To tackle these challenges, we develop a framework for automatic LV measurement based on deep learning. Specifically, we decompose the LV measurement task into three subtasks. First we train a Mask R-CNN (11) convolutional network on 2,400 images of fetal LV. The trained model can effectively learn and extract discriminative features from the training images and is able to perform joint classification, detection, and segmentation tasks simultaneously. Morphological operations (12) and prior knowledge are combined to enable extraction of the caliper scales in such a way that interference with other structures and tissues in the images is avoided. In the second step, we extract the caliper scales using prior knowledge. From these scales the PPC is calculated precisely. Then, we employ the minimum enclosing rectangle (MER) method to find the diameter and use the Euclidean distance to calculate its pixel length. Finally, the pixel length is transformed to the physical length of the LV by the PPC. The proposed method is evaluated on a self-collected dataset. Experimental results reported in Table 4 demonstrate the superior performance of the method.

2. Materials and Methods

The framework of the proposed method is summarized in Figure 3. Given heterogeneous sources of US images, Mask R-CNN can automatically detect and segment the caliper and the fetal LV simultaneously. Then, the PPC is obtained from the detected caliper using prior knowledge, and the pixel length of the LV is obtained by the MER method. Finally, the fetal LV width measurement is obtained by transforming the pixel length to a physical length using the PPC.


Figure 3. Flowchart of the proposed framework for automatic LV measurement.

2.1. Image Acquisition

All examinations and diagnoses were carried out during routine screenings at the First Affiliated Hospital of Sun Yat-Sen University, China, from March 2010 to February 2018, by a team of 15 doctors with 3–22 years of experience. Images of fetal standard transventricular planes are required to assess fetal LVs, according to the guidelines of the International Society of Professionals in Ultrasound for Obstetrics and Gynecology (ISUOG). Ten different US machines provided by six different manufacturers (GE Voluson 730 Expert/E6/E8/E10, Aloka SSD-a10, Siemens Acuson S2000, Toshiba Xario 200 (Tus-X200), Samsung UGEO WS80A, and Philips EPIQ 7C) were utilized for data acquisition.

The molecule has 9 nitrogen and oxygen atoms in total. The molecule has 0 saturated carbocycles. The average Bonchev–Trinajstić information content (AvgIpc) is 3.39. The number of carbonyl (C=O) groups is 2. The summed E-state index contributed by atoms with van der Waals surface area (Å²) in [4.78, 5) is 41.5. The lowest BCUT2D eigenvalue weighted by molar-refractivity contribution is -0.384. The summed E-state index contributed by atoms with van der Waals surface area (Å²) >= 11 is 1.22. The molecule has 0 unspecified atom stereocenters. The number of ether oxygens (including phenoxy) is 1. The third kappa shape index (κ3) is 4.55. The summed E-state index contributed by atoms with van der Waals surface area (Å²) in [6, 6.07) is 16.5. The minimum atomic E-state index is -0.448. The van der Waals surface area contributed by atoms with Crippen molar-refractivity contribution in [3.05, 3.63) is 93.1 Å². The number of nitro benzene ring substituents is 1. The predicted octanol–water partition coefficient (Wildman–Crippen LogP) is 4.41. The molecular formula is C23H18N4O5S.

We acquired a total of 2,900 images, comprising 1,694 normal LVs, and 1,206 ventriculomegaly LVs, from the above US instruments, as well as 2,079 US images containing only calipers. To verify the robustness of the model, we collected 200 test images that contain neither LVs nor calipers to serve as negative samples. Our dataset is large enough to adequately represent the various LV images commonly seen in clinical practice. The ground truth of the LVs and calipers in these images were labeled by three experienced scanners. We randomly selected 2,400 images containing LVs and calipers and 1979 images containing only calipers to constitute the training dataset. The testing dataset is made up of 300 images containing LVs and calipers as positive samples and the 200 images without LVs and calipers as negative samples. The 1,979 images containing only calipers are used to improve the recognition of calipers.

2.2. The Mask R-CNN Model

The complex task of measuring the width of LVs can be disentangled into a few simple problems that are easily solved with convolutional neural networks (CNNs). We trained a Mask R-CNN to simultaneously perform two localization tasks and two segmentation tasks. In previous studies, deep learning has produced state-of-the-art results in many computer vision and medical image analysis problems, including prediction of protein function (13), classification of non-metastatic nasopharyngeal carcinomas (14), discovery of m6A sequences (15), image segmentation using new iterative tri-class thresholding techniques (16), qualitative assessment of fetal head US images (17), and detection of breast cancer (18). We choose to employ the deep learning algorithm Mask R-CNN, which combines object detection, object classification, and object segmentation. Notably, the excellent feature extraction ability of the deep learning network offers the potential of resolving the aforementioned issues in LV width measurement.

We trained an end-to-end 50-layer ResNet (19) with Feature Pyramid Networks (FPN) (20). Specifically, ResNet50 learns a set of image filters at multiple spatial scales and produces hierarchical feature maps of increasing coarseness. FPN combines the low-level features and high-level increase the receptive field and invariance. Then, the feature map generates many candidate region proposals through the Region Proposal Network (RPN). The class branch outputs the categories and confidence scores of the predicted anatomy. The bounding boxes of the target are obtained by the box branch. Subsequently, the mask branch learns to up-sample the coarse feature maps to produce a pixel-wise label prediction at the resolution of the input image. The hyperparameters are set as follows: the height and width of the input images are scaled down to 600 pixels; the training batch size is set to six images per batch; the initial learning rate and the number of iterations of the model are set to 0.02 and 20,000, respectively; and the remaining hyperparameters are set to their default values given in previous work (11). The Mask R-CNN network was trained with a training dataset, and the network output is shown in Figure 4. The network produces three results: bounding boxes, pixel-wise segmentation, and recognition confidence values for fetal LVs and calipers.